Dig Deeper to Understand Black Americans’ Influence on Commercial Real Estate


February brings with it Black History Month, that recurring ritual that pulls back the curtain of invisibility that has hidden the role of Black Americans on the national stage.

For the commercial real estate (CRE) industry, I suggest we use this time to embrace the history of African Americans in relation to the built environment. If we are called upon to ruminate on Black history, we might as well make it relevant to our livelihood.

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Given the embargoes on Black participation in America’s real estate markets, it would be easy to assume Black history in CRE didn’t exist before the Civil Rights era. We might think there were no Black luminaries before the recent vintage of accomplished leaders such as Don Peebles, Magic Johnson and Cheryl McKissack; or Project REAP alums such as the developer Buwa Binitie or Angele Robinson-Gaylord, the retail development executive elected in late 2023 as vice chair of ICSC’s board of trustees.

G. Lamont Blackstone 1 Dig Deeper to Understand Black Americans’ Influence on Commercial Real Estate
G. Lamont Blackstone.

But a presumption of nonexistent achievement would yield a much too narrow perspective. It would dismiss the exemplars of Black genius who surmounted racial barriers of the late 19th and early 20th centuries. Those were the indomitable spirits, including the developers of Tulsa’s Black Wall Street district, who imposed their creative wills on the built environment of their time.

So, the next time you step into a building, look at the lighting illuminating the space. We all know that marvel of property technology pioneered by Thomas Edison. Yet, Edison’s lightbulb was made commercially feasible by an African American inventor named Lewis Latimer.

I first learned of Latimer in the early 1990s while reviewing a funding request for a feasibility study. That was for a proposed business incubator bearing his name. And I would discover hidden history cited by the National Inventors Hall of Fame: “Lewis Latimer invented a method for producing a more durable carbon filament, making incandescent lighting practical and affordable for consumers.”

Prior to that chance encounter with Latimer’s legend, his role in American technology and commerce was invisible to me throughout my secondary and collegiate education. The role probably remains unknown to most Americans. All I was ever taught about Black scientific innovators consisted of George Washington Carver and — well, he was basically it.

What made Latimer’s accomplishments even more astounding was that he, the child of escaped slaves, was self-taught in mechanical drafting and had no formal education beyond grade school. However, Latimer was a sponge for knowledge and conceptualized the means of making electric lighting practical. That was after he assisted another famous figure, Alexander Graham Bell, in winning the patent for the telephone — another device that has shaped office work and the built environment of commercial districts.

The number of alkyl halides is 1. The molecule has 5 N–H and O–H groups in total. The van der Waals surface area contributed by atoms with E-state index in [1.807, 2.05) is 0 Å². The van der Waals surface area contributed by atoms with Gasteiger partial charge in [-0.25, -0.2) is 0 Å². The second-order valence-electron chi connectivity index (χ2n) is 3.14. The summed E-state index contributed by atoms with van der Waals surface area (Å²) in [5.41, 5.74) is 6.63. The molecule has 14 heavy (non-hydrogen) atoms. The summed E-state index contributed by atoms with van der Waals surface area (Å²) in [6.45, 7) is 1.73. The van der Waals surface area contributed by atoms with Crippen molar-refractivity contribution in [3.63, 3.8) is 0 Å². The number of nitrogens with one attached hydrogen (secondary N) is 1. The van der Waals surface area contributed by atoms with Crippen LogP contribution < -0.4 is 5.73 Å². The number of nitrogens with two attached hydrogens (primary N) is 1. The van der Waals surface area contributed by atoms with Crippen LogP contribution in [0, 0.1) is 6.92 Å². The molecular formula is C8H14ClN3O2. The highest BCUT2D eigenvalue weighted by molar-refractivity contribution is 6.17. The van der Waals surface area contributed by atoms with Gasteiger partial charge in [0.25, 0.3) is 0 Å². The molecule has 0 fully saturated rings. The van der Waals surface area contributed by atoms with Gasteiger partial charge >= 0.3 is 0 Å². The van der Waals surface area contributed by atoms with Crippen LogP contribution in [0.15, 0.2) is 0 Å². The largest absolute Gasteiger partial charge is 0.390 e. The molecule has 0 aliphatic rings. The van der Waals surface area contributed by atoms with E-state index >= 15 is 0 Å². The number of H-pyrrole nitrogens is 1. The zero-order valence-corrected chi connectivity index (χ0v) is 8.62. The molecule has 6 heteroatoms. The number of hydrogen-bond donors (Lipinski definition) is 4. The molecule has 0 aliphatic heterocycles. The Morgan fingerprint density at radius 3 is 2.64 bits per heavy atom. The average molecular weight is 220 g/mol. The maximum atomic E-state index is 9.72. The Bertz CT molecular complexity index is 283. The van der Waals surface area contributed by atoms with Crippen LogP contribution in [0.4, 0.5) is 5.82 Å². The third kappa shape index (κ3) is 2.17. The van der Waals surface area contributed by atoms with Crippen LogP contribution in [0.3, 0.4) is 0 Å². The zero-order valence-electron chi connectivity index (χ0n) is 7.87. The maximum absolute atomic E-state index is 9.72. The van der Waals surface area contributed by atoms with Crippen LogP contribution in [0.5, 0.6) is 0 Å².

Lewis Latimer WEB Dig Deeper to Understand Black Americans’ Influence on Commercial Real Estate
Lewis Latimer.

Yet, while Latimer was on the East Coast, in 1887 a Black entrepreneur, Alexander Miles, was at work in the Midwest developing a design for the automatic elevator door.

Before that innovation, passenger elevators were risky propositions: People sometimes plummeted to their deaths in the shafts because the doors had not been properly closed. We now take for granted that the elevators in office buildings and hotels lift us safely to upper floors.

Thus, Lewis Latimer and Alexander Miles demonstrated in the 19th century that DEI can also mean determination, excellence and innovation. We can learn from these monuments of Black achievement the character that makes great individuals. We can mimic the creativity which can be spawned regardless of the hostile attitudes of an era, whether it is one of legalized segregation, or the condescending acceptance of Black existence — provided that a racial minority remained minor. Witness the current 2020s with its all-out assault on the value of diversity and inclusion.

Indeed, we can make these achievements a regular reminder of our own potential for shaping the built environment. That can happen every time we enter an elevator or turn on a light, whether in a high-rise or in the dark recesses of our minds.

Black History Month calls to all Americans, if they are willing to heed its echoes, to restore in the present a connection to the past. If the CRE industry holds firm to the value of DEI — as did, implicitly, Edison and Bell — this industry will see more Black achievers inducted into the CRE profession’s halls of fame.

G. Lamont Blackstone is the acting executive director of Project REAP, a national organization that aims to diversify commercial real estate’s talent pool.